Sandbox Politics Can Be Overcome, Says Author of Tame Your Terrible Office Tyrant (TOT); How to Manage Childish Boss Behavior and Thrive in Your Job
SANTA MONICA, CA, October 10, 2013 – Anyone cringing at the latest Washington wrangling is probably thinking, “Can’t we all just get along?”
Lynn Taylor, author and national workplace expert, is one of those people, and sees parallel behaviors between toddlers and authority figures – including those on Capitol Hill. She refers to them as “TOTs” or Terrible Office Tyrants, and says that every mortal is capable of this during stress or frustration.
“The difference is that when a toddler is stubborn, bullying, demanding, whiny, territorial, lying or throws tantrums – parents can intervene and there’s usually no potential for a global meltdown,” says Taylor. She adds, “The core human and childlike behavior affecting powerful adults in and out of the office has never been more evident and far-reaching as it is during the current crisis.”
Taylor remains hopeful, however, and summarizes tips from 12 of her 20 behavioral chapters, Tame Your Terrible Office Tyrant (TOT); How to Manage Childish Boss Behavior and Thrive in Your Job (John Wiley & Sons). She challenges the opponents to examine practical tips that will inspire a win-win as they try to find common ground. Her behavioral chapters bear a striking resemblance to Washington warmongering, Taylor says. She asks rhetorically, “Do these toddler traits look familiar?”
Tips for TOTs (a.k.a. Powerful Leaders)
1. Set the Stage for a Win-Win. Stubbornness can be mitigated, whether with a small child or a high-powered American politician, by realizing that whether two or 52, no one wants to lose face. Diplomacy can only happen if both sides realize that they can both appear winners. Arguing over who really set up the negotiation meeting, for example, is the antithesis of this mindset. “There is usually no winner unless both sides decide to win together,” Taylor says.
2. Offer Many Choices. “Whether you’re exasperated with a Terrible Two toddler or a political dignitary ready to throw a tantrum, you cannot start off with ‘It’s my way or the highway,’” says Taylor. The more options you put on the table, the better the chances of getting resolve. And that also means being open to new, real-time options during negotiations.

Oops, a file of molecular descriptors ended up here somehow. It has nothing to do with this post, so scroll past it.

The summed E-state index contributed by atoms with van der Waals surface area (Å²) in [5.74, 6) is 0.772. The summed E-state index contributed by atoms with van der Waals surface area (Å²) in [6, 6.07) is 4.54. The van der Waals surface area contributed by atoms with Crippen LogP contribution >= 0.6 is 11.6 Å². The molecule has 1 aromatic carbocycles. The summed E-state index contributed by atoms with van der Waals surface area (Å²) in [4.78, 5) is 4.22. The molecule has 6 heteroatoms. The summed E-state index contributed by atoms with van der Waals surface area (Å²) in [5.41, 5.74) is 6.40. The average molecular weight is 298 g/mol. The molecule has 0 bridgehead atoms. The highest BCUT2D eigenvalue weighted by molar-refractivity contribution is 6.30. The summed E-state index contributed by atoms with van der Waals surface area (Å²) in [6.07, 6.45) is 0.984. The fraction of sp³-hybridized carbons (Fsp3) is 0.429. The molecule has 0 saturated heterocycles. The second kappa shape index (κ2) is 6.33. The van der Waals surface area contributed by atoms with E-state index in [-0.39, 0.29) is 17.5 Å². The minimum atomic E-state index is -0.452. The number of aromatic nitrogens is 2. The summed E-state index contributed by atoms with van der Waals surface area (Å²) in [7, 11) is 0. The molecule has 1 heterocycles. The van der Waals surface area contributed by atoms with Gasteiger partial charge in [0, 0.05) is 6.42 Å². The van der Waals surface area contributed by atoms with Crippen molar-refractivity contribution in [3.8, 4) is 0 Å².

3. Choose Your Words Carefully. A war of words never helped solve a battle. No matter your age, you want to be heard intently. Your response should be devoid of emotion and not drift, e.g., “I appreciate and respect your view. I’d like you to consider a compromise on that particular point that could benefit both sides,” is a lot more palatable and productive than, “That is not possible; we’d rather chew glass than capitulate on that!” Taylor says to watch for words like “you,” “I,” “should or shouldn’t” and avoid accusatory tones: “How you package your argument can trump the disagreement itself.”
4. Pick Your Battles. Just as you can’t instantly and completely reform an out-of-control, frustrated tot, you must be clear on your hierarchy of needs. Know what you realistically believe could be an acceptable outcome. “You wouldn’t tell Johnny, ‘there’s no way you’re getting that cookie unless you eat your string beans. Oh, and by the way, put away your toys right NOW, or no more play dates!’” Taylor explains.
5. Use “C.A.L.M.” Taylor, whose website shows a strikingly parallel toddler-in-suits video, says that during any difficult negotiation, this acronym is a powerful antidote:
Communicate. Do it honestly, openly and frequently;
Anticipate. Go into the conversation with an understanding of the hot buttons and how to mitigate them;
Levity. This is one of the best tension breakers, and while no one is expecting a bi-partisan joke-a-thon, laughter can open a path for better dialogue. Example: “My 10-year- old son read a headline yesterday and asked, ‘Daddy, why not bring everyone cupcakes?’” – and lastly:
Manage. Take the high road, give the “opponent” a chance to respond, remember Aretha Franklin’s famed song, RESPECT, be a role model, stay calm and use positive and very diplomatic negative reinforcement. Example: “I value your very flexible approach on that point; does anyone want to comment before I chime in?”
“Threats, outbursts and competitiveness can be rampant whether you try to break up a tot sandbox brawl, or watch a political speech. But a little humanity and humility can go a long way for both sides – and in this case, the entire planet,” Taylor concludes.
For more information, visit: www.tameyourtot.com.
Lynn Taylor Consulting